UEFA announced on Tuesday that it is opening disciplinary proceedings against Turkey into “potential provocative political behaviour” by their players after making military salutes in their last two matches.
In both their Euro 2020 qualifiers against Albania on Friday and France on Monday, Turkish players made the salutes — seen as supporting Turkey’s current military operation in Syria — as they celebrated late goals.
UEFA said in a statement that it has appointed an ‘Ethics and Disciplinary Inspector’ to investigate.
On Friday in Istanbul, players saluted after Cenk Tosun scored the only goal against Albania in the 90th minute. On Monday in Paris, they repeated the gesture after Kaan Ayhan equalised with nine minutes to play and again after the final whistle.
France and Turkey drew 1-1 amid mounting tensions after Paris condemned Turkey’s military operation against Kurdish militants in Syria.
Earlier on Tuesday, Turkey’s sports minister Mehmet Muharrem Kasapoglu voiced support for players who saluted the country’s soldiers during their game at the Stade de France.
Kasapoglu said the controversy was unwarranted, and pointed to the fact that French star Antoine Griezmann had also given a military salute to French President Emmanuel Macron in June.
“Those who remained quiet about Griezmann’s military salute are trying to distort our national footballers’ nice salute,” Kasapoglu said in a televised press conference, holding up a picture of Griezmann’s salute.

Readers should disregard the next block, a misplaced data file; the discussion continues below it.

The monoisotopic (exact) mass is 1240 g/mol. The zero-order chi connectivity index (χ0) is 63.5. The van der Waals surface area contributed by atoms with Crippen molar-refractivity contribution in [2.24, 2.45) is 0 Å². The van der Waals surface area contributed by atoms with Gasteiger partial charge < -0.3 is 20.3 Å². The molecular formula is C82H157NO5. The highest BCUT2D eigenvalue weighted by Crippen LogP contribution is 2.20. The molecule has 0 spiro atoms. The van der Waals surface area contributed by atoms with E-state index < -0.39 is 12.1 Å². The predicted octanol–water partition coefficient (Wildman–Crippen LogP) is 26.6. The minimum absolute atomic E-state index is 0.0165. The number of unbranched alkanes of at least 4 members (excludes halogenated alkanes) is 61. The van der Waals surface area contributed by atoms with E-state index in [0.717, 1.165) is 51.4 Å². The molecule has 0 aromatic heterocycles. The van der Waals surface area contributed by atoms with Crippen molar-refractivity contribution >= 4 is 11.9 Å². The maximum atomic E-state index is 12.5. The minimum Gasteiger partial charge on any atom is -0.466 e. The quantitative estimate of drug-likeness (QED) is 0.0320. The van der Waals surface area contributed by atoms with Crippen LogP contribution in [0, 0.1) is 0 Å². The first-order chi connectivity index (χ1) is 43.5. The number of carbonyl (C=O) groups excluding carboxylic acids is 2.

He said critics were trying to distract from Turkey’s success in staying top of the qualifying group.
“Those who are trying to block out their failure on the pitch should give up on their efforts. The result is clear,” Kasapoglu said.
Kasapoglu also warned UEFA to be “prudent” in its investigation of the salutes.
European football’s ruling body UEFA had already said it would “examine” the salute against Albania.
“Personally, I have not seen this gesture, which could be considered a provocation,” UEFA’s press chief Philip Townsend told the Italian Ansa news agency on Monday before the France game.
“Does the regulation prohibit references to politics and religion? Yes, and I can guarantee you that we will look at this situation.”
In Turkey, it is common for celebrities, including footballers, to show their support for the security forces after attacks or during military operations.
At the world gymnastics championships in Stuttgart on Saturday, Ibrahim Colak made a military-style salute on the podium after winning gold in the men’s rings event.
Turkey’s operation against Kurdish militants in Syria, launched a week ago, has been widely criticised by the international community but has drawn widespread support at home.